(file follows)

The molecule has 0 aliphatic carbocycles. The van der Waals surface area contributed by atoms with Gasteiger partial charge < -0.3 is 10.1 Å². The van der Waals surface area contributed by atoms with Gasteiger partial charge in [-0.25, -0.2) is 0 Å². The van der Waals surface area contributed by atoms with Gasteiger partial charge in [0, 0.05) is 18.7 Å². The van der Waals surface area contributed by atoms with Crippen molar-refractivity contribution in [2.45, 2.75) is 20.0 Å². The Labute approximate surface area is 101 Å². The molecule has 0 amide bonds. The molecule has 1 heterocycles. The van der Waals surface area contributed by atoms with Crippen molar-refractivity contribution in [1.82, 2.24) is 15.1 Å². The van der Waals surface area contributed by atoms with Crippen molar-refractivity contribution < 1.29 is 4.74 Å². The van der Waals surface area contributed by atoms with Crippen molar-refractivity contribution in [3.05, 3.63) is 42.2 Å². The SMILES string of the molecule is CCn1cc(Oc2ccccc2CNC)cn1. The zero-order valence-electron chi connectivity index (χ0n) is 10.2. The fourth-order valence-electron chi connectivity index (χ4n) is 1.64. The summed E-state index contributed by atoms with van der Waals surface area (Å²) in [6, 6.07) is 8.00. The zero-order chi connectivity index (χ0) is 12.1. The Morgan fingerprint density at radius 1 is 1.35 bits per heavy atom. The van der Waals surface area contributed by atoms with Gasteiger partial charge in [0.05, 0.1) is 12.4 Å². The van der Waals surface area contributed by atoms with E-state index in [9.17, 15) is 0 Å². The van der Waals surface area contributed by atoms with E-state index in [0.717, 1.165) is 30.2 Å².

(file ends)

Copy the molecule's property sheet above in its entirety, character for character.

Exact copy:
The molecule has 0 aliphatic carbocycles. The van der Waals surface area contributed by atoms with Gasteiger partial charge < -0.3 is 10.1 Å². The van der Waals surface area contributed by atoms with Gasteiger partial charge in [-0.25, -0.2) is 0 Å². The van der Waals surface area contributed by atoms with Gasteiger partial charge in [0, 0.05) is 18.7 Å². The van der Waals surface area contributed by atoms with Crippen molar-refractivity contribution in [2.45, 2.75) is 20.0 Å². The Labute approximate surface area is 101 Å². The molecule has 0 amide bonds. The molecule has 1 heterocycles. The van der Waals surface area contributed by atoms with Crippen molar-refractivity contribution in [1.82, 2.24) is 15.1 Å². The van der Waals surface area contributed by atoms with Crippen molar-refractivity contribution < 1.29 is 4.74 Å². The van der Waals surface area contributed by atoms with Crippen molar-refractivity contribution in [3.05, 3.63) is 42.2 Å². The SMILES string of the molecule is CCn1cc(Oc2ccccc2CNC)cn1. The zero-order valence-electron chi connectivity index (χ0n) is 10.2. The fourth-order valence-electron chi connectivity index (χ4n) is 1.64. The summed E-state index contributed by atoms with van der Waals surface area (Å²) in [6, 6.07) is 8.00. The zero-order chi connectivity index (χ0) is 12.1. The Morgan fingerprint density at radius 1 is 1.35 bits per heavy atom. The van der Waals surface area contributed by atoms with Gasteiger partial charge in [0.05, 0.1) is 12.4 Å². The van der Waals surface area contributed by atoms with E-state index in [9.17, 15) is 0 Å². The van der Waals surface area contributed by atoms with E-state index in [0.717, 1.165) is 30.2 Å².